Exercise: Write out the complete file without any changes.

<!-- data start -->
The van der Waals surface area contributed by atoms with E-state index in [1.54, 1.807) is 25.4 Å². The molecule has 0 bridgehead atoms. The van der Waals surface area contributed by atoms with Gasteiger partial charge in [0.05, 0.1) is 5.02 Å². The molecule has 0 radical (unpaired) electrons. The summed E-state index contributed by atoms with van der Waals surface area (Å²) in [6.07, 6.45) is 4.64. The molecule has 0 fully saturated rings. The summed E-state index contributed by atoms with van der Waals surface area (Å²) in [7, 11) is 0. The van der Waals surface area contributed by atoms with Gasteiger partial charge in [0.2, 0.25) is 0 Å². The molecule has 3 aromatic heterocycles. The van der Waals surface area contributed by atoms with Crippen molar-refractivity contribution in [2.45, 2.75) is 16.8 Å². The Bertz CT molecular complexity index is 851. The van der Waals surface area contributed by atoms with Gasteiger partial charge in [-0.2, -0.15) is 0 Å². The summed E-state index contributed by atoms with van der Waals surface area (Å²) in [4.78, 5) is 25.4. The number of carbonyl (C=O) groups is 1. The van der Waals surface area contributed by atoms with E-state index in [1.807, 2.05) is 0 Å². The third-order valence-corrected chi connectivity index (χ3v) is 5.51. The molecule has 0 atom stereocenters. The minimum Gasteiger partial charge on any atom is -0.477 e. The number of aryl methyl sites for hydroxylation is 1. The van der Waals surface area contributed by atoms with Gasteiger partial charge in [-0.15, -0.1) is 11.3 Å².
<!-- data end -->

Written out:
The van der Waals surface area contributed by atoms with E-state index in [1.54, 1.807) is 25.4 Å². The molecule has 0 bridgehead atoms. The van der Waals surface area contributed by atoms with Gasteiger partial charge in [0.05, 0.1) is 5.02 Å². The molecule has 0 radical (unpaired) electrons. The summed E-state index contributed by atoms with van der Waals surface area (Å²) in [6.07, 6.45) is 4.64. The molecule has 0 fully saturated rings. The summed E-state index contributed by atoms with van der Waals surface area (Å²) in [7, 11) is 0. The van der Waals surface area contributed by atoms with Gasteiger partial charge in [0.2, 0.25) is 0 Å². The molecule has 3 aromatic heterocycles. The van der Waals surface area contributed by atoms with Crippen molar-refractivity contribution in [2.45, 2.75) is 16.8 Å². The Bertz CT molecular complexity index is 851. The van der Waals surface area contributed by atoms with Gasteiger partial charge in [-0.2, -0.15) is 0 Å². The summed E-state index contributed by atoms with van der Waals surface area (Å²) in [4.78, 5) is 25.4. The number of carbonyl (C=O) groups is 1. The van der Waals surface area contributed by atoms with E-state index in [1.807, 2.05) is 0 Å². The third-order valence-corrected chi connectivity index (χ3v) is 5.51. The molecule has 0 atom stereocenters. The minimum Gasteiger partial charge on any atom is -0.477 e. The number of aryl methyl sites for hydroxylation is 1. The van der Waals surface area contributed by atoms with Gasteiger partial charge in [-0.15, -0.1) is 11.3 Å².